Africa has inherently been through many problems post-colonial times. Since then, the continent has been in a constant struggle to get back on its feet, trying to settle into new leadership, economic, and technological milestones. 

Several countries in Africa have openly accepted blockchain and cryptocurrencies, while others have a hostile approach. South Africa, Namibia, Nigeria, Zimbabwe, and Mauritius are a few that have regulations that legalize cryptocurrencies. Others like Egypt, Algeria, and Morocco have rendered digital currency transactions illegal. 

Many others like Kenya, Uganda, Tanzania, Ghana, Sierra Leone, and Senegal have cryptocurrency and blockchain endeavors, despite the lack of regulations governing them. Overall, the growth is palpable as citizens are looking for alternatives to avoid centralizing different sectors and policies about inflation. 

Through the years, blockchain conferences happen in major African cities where experts discuss the challenges, solutions, and potentials of blockchain and cryptocurrency in the continent. Some of the issues that limit blockchain and cryptocurrencies’ growth include corruption, civil wars, poverty, government business, and donor funding. 

However, there is a healthy increase in blockchain adoption, with many projects flooding the market and aiming to solve the continent’s problems. Below are some of the notable projects that are a perfect example of blockchain use cases in Africa.

  • Akon City

Akon City is a futuristic “crypto city” rising in Senegal initiated by the musician Akon. The city will trade using a digital currency, AKoin, to build the city’s economic backbone. In June 2020, the singer issued a $6 Billion contract to KE International to commence the first phase of the 2,000-acre project. 

It will create an environmental-friendly, economical, technological, and educational hub run using renewable energy options. Additionally, the singer has projects supplying millions of African families with solar energy. His dedication to persuading blockchain use in Africa’s development is commendable.

  • WorkStation

It is a blockchain startup based in Nigeria, focusing on providing entrepreneurs, startups, creators, and small businesses workplaces to conduct their innovations. The digital network provides continent-wide services encouraging new ideas and sharing of information by the community. 

The workspaces have around-the-clock technological services, resource directories, promotions for members, learning incentives, mentorship programs, employment opportunities, and social events. The project sees expanding Africa as a learning and business hub.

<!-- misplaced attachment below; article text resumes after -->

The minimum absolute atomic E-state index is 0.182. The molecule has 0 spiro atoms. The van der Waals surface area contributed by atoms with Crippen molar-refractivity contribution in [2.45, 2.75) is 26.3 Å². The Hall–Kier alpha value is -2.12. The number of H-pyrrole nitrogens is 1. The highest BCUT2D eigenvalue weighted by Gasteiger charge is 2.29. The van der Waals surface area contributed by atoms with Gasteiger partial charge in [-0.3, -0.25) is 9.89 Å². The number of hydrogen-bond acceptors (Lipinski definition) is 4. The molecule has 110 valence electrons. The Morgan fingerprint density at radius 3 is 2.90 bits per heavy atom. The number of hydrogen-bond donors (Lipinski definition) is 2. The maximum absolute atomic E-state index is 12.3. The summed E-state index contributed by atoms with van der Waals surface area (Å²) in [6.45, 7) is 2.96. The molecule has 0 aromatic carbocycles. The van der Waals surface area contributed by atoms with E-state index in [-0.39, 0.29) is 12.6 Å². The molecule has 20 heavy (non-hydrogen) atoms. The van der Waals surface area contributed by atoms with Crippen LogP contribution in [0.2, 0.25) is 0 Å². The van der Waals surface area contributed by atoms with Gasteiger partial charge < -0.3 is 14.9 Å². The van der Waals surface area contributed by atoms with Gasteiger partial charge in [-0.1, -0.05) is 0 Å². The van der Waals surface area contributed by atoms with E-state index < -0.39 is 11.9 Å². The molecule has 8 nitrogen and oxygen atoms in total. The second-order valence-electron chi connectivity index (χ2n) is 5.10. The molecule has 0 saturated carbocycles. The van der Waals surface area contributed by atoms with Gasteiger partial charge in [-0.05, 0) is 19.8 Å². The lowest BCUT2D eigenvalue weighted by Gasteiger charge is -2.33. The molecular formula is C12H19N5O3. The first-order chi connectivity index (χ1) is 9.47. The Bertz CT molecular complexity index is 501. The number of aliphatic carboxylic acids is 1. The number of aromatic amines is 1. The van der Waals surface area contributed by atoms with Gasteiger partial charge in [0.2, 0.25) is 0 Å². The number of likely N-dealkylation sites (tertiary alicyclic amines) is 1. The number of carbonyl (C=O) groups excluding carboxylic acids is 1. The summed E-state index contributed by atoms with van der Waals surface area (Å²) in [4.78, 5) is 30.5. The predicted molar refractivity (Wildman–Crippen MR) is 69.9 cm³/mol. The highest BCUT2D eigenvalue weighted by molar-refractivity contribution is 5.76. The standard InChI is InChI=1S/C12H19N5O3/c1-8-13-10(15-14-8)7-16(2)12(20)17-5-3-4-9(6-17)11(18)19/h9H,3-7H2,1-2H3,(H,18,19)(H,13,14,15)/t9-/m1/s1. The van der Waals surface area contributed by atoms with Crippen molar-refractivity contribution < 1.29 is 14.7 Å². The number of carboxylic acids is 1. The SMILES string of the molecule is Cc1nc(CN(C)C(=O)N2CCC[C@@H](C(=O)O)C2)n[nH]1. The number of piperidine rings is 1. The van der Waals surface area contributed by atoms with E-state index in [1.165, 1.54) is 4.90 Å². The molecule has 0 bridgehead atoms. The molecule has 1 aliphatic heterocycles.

• The Sun Exchange

The South African startup, launched in 2015, aims to provide clean solar energy across Africa. It seeks to join groups interested in investing in the same using bitcoin through a peer-to-peer platform. 

It leases solar panels to community amenity centers and homes. Investors earn from the panels rented. Though assets sold are limited, several projects are present for funding. It helps them achieve clean energy and rural electrification while giving investors a platform to earn income.

What, Then, is Blockchain’s Future in the Two Regions?

In conclusion, there is more to the two regions than meets the eye. Despite the constant problems that they face, innovation is a massive part of society. We can see this in the creative startups rising to fame while ensuring community-based incentives as their drivers. These efforts will see more people adopting blockchain technology while improving the state of the regions in general.

However, to achieve their full potential, support from local governments is necessary. Unity is also vital to ensure that people in the regions work hand in hand to instigate development and shun bad leadership options. We hope that we will see more from Latin America and Africa as far as blockchain is concerned in due time.

After realizing the setbacks of centralization in the financial industry, Carol has dedicated her career to apprise everyone on the benefits of blockchain technology. When she is not writing, she’s probably somewhere in the park reading a book.